Joe Biden could be headed for a rocky start to his presidency as Texas Republicans prepare to mount a flurry of legal challenges to push back against the incoming administration’s radical agenda.
The Biden administration has signaled a far-left leaning agenda on energy, taxes, immigration, health care, and other priorities. Biden has also vowed to rejoin the Paris Climate Accord and take far-reaching steps on climate change, including seeking to cut greenhouse gas emissions by half by 2030 and effectively ending them by around 2050, sparking existential fears from the fossil fuel industry, a key economic pillar in Texas.
Biden has also proposed sweeping immigration reform that would create a pathway to citizenship for more than 11 million illegal immigrants and plans to roll back Trump’s corporate tax cuts and raise income tax.
Texas Gov. Greg Abbott said on Jan. 16 that the Biden White House can expect a spate of legal challenges from the Lone Star State.
“A new crop of Texas-led lawsuits awaits Joe Biden’s White House,” Abbott wrote in a tweet on Jan. 16.
“Texas will take action whenever the federal government encroaches on states’ rights, or interferes with constitutional rights, or private property rights or the right to earn a living.”
The Lone Star State sued the administration of President Barack Obama dozens of times in an effort to stymie the Democrats radical plans for the country such the Clean Power Plan or to end the Affordable Care Act, the signature health plan known as Obamacare.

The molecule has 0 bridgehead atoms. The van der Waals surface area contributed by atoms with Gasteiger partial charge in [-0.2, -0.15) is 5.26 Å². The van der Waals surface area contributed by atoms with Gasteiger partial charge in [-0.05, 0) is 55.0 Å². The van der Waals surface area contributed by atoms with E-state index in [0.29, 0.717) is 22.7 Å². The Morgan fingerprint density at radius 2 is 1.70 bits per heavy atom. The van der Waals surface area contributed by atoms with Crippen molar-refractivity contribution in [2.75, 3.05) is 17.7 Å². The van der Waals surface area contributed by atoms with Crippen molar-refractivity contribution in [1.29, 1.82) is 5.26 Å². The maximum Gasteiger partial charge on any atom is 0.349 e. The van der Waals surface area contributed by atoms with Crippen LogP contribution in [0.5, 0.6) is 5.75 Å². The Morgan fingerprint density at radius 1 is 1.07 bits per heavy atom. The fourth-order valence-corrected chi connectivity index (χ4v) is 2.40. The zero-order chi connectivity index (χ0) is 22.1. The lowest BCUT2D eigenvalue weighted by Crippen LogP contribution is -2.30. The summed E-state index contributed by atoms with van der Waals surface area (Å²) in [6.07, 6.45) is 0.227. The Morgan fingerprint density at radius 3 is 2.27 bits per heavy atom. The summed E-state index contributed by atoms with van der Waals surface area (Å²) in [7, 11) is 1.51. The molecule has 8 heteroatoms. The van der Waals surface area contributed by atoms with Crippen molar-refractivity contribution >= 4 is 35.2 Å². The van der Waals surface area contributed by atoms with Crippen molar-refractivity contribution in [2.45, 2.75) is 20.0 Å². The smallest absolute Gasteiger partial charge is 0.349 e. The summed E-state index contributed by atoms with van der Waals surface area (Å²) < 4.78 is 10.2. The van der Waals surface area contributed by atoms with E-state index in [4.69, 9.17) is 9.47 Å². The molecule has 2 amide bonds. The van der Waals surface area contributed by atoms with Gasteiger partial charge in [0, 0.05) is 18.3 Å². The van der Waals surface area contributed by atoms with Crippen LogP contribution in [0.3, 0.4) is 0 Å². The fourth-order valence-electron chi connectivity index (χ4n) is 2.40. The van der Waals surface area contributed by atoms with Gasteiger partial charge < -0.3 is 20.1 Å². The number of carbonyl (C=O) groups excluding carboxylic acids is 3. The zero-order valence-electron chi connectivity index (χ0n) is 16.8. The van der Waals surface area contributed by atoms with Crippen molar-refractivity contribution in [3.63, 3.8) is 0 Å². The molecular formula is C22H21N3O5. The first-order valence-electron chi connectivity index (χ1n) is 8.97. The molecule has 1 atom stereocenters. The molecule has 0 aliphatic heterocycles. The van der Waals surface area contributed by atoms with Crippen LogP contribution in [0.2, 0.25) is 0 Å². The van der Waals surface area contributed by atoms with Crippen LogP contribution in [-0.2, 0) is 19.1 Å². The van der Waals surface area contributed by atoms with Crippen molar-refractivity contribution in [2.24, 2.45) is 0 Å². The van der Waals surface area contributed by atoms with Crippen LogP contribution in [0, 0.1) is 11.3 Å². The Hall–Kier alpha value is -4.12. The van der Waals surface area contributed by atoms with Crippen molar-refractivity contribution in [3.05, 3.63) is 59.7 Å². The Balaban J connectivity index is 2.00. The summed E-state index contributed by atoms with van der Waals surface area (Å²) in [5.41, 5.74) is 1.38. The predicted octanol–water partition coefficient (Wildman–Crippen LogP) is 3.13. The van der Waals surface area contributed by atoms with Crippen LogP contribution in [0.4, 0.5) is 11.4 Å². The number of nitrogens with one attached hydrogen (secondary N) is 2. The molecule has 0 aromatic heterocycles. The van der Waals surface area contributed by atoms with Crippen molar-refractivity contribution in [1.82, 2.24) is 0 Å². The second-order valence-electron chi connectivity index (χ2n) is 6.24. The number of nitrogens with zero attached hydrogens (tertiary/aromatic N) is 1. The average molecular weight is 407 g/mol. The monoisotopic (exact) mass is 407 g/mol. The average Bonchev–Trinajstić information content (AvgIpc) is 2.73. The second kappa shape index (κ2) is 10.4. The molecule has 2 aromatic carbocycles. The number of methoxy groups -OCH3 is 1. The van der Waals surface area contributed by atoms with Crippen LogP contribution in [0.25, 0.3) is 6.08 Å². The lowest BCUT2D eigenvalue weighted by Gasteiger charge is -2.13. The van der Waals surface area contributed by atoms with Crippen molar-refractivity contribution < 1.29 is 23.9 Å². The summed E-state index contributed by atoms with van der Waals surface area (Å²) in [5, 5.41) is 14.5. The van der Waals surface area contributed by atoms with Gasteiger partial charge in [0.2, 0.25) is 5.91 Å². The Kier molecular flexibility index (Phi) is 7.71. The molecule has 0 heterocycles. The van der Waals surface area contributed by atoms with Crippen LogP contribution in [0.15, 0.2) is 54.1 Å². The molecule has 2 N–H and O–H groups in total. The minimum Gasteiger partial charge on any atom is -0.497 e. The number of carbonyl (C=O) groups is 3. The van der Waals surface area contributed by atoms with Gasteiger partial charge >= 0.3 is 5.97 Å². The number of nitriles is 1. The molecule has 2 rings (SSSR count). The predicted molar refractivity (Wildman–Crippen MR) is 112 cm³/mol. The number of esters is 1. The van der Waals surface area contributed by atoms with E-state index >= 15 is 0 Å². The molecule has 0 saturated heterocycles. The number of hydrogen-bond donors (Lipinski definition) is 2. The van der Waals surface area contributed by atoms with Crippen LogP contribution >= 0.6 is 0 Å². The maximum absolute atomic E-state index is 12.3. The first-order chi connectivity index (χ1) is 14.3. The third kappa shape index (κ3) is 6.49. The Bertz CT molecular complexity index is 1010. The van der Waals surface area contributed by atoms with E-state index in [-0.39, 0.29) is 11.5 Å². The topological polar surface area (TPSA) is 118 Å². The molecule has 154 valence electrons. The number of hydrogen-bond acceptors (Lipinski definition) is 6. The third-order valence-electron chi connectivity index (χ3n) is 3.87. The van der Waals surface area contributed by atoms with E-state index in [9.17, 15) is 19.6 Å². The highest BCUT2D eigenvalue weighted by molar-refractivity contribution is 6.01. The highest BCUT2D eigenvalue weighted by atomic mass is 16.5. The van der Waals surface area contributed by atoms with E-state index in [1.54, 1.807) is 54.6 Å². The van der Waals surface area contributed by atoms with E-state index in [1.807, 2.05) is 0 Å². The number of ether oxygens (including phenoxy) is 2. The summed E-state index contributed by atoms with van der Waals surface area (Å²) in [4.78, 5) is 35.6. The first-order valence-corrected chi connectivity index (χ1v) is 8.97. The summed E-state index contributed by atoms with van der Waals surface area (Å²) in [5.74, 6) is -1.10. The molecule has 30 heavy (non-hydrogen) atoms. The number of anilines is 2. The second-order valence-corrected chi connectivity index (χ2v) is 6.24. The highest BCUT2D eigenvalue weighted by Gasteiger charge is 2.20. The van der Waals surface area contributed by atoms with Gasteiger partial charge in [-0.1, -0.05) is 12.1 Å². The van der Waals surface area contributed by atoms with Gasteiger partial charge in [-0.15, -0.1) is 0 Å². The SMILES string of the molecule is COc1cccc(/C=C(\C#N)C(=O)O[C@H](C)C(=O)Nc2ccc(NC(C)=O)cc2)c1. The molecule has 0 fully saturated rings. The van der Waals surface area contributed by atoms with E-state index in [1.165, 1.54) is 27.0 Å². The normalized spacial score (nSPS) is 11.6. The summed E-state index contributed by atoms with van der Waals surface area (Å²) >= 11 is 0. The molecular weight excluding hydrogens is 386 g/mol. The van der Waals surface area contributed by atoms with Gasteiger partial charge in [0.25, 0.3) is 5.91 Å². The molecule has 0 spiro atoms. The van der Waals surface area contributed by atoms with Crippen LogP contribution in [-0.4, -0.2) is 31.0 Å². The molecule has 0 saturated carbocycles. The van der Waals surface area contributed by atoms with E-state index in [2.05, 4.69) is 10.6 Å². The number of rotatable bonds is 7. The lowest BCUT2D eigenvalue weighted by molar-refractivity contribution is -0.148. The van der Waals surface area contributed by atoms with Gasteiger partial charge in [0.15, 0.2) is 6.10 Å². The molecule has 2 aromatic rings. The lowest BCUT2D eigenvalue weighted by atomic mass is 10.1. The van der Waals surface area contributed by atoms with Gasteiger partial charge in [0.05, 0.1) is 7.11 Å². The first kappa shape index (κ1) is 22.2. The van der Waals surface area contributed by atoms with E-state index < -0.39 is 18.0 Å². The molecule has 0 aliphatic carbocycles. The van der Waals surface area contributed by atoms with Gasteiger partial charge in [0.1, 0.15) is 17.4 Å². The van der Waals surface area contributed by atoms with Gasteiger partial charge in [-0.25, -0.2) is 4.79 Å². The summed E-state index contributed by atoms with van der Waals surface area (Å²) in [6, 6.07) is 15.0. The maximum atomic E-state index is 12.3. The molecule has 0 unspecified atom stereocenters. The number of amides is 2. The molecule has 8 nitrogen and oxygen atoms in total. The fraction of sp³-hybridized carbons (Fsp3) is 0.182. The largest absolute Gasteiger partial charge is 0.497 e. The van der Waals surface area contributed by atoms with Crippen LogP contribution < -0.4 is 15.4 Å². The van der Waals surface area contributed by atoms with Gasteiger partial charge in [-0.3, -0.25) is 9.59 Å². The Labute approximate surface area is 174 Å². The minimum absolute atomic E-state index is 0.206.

For eight years under President Barack Obama, Texas was a conservative counterweight to a progressive administration. When Republicans could not block policies in Congress, they sometimes could in the courts.
The conservative Texas Public Policy Foundation (TPPF), which filed the Affordable Care Act challenge that is now before the U.S. Supreme Court, is gearing up for a flurry of legal challenges.
Robert Henneke, general counsel at the TPPF, told the San Antonio Express-News that he expects the Biden administration to “pick up where the Obama administration left off.”
“Litigation challenging unconstitutional action from the Biden administration will be a central issue,” Henneke told the outlet. “Where the new administration seeks to go out of bounds of what powers have been delegated to it, or enacts policies and rules that aren’t supported by data and science, I expect that we’ll be chief among those challenging those type of policies.”
Paul Nolette, a professor at Marquette University who studies federalism, said he expects Texas to be “at the top of the heap” among Republican attorneys general challenging the new administration in court.
“Republican AGs will take a very aggressive multi-state approach,” Nolette predicted. “It’ll happen quickly.”
Meanwhile, a recent national survey shows that most Republicans want congressional leaders to challenge Biden on important issues.
“A majority of Republicans (59 percent) want their party’s leaders to ‘stand up’ to Biden,” according to the Pew Research Center, while “a sizable majority of conservative Republicans (69 percent) favor GOP leaders standing up to Biden, compared with 44 percent of GOP moderates and liberals.”